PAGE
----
[J. R. R. Tolkien] The Lord of the Rings – The Return of the King

The Lord of the Rings

  • Title: Part Three – The Return of the King
  • Author: J. R. R. Tolkien
  • Published: 1955
  • Publisher: HaeperCollinsPublishers
  • ISBN: 0-00-712972-6

He drew a deep breath. ‘Well, I’m back,’ he said.

Sam – the last sentence of the book

Even the grand epic should come to an end. The ring is destroyed, the king returns to Middle Earth, and hobbits come back to their hometown, Shire. The last sentence of the culmination of the book’s theme. “We are back to as it was or is supposed to be.”

Now, we can talk about the whole book in general. It is amazing how more than 1000 pages of the story can be interwoven into a single epic with incessant triggers of philosophical thoughts.

After the war, the fate of each race is different. The evil time affected every race on Middle Earth, but the battle is not for everyone. It is the victory of men against the evil power. Elves move to the west, dwarves are back to their mines, Ents stay in the forest, and even hobbits are back to the Shire. Only men actively fought against evil and achieved a chance to spread and prosper as a return.

Hobbits, just like their nature, want to return to their old home and keep their lives. But freedom does come for free. Hobbits fight back and gain freedom by themselves. No one, even Gandalf, does not help them. By only doing so, hobbits can have a right to live independently without being interrupted.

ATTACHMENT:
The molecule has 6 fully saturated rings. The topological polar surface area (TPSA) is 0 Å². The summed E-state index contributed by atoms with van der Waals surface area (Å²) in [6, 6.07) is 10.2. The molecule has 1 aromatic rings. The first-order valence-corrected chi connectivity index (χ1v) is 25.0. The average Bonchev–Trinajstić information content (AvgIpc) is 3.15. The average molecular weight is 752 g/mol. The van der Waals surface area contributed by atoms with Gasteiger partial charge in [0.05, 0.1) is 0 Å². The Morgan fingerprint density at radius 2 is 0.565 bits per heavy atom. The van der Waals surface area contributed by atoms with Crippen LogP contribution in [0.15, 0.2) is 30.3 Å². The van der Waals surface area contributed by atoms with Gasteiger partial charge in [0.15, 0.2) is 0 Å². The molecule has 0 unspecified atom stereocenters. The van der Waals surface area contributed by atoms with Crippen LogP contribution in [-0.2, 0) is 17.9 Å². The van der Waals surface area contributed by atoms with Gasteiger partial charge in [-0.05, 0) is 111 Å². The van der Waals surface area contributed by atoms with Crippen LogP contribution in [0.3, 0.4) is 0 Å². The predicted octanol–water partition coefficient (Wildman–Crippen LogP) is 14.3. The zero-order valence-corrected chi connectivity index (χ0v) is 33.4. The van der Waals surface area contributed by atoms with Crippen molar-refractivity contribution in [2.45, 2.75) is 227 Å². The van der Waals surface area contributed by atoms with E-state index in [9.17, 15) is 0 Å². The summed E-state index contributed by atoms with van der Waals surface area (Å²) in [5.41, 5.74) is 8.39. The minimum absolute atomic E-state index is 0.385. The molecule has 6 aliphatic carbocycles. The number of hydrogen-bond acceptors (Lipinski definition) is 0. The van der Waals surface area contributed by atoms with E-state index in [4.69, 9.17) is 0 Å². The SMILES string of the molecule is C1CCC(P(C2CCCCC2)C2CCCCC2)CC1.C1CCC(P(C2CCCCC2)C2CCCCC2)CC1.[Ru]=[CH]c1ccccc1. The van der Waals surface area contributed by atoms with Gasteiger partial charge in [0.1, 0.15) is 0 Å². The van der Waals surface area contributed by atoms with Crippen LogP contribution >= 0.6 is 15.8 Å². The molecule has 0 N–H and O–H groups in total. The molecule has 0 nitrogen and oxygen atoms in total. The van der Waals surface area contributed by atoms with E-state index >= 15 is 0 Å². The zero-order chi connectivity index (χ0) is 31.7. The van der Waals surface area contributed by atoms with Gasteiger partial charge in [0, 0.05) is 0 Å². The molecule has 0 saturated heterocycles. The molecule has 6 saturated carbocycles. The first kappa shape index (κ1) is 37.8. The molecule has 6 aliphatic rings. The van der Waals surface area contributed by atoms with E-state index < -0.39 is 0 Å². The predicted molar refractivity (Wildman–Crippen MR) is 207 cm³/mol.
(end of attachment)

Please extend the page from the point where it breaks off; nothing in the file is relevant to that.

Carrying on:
“What do you fear, lady?” Aragorn asked.
“A cage,” Éowyn said. “To stay behind bars, until use and old age accept them, and all chance of doing great deeds is gone beyond recall or desire.”

from the book

While others try to stay the same, men are eager to move forward. Éowyn is a character who fights against the gender barrier. Even though the description of her character shows the limit of the thought boundary from the male author, Tolkien throws a powerful counter for gender awareness.

“Your time may come. Do not be too sad, Sam. You cannot be always torn in two. You will have to be one and whole, for many years. You have so much to enjoy and to be, and to do.”

from the book

Finally, let’s see how we can move forward. Can any lessons from the book make our lives better? The power of book is to open various paths to readers. Each of you will get a different answer. I would like to point one thing, though! Life is very valuable, and there is so much to enjoy and to do!

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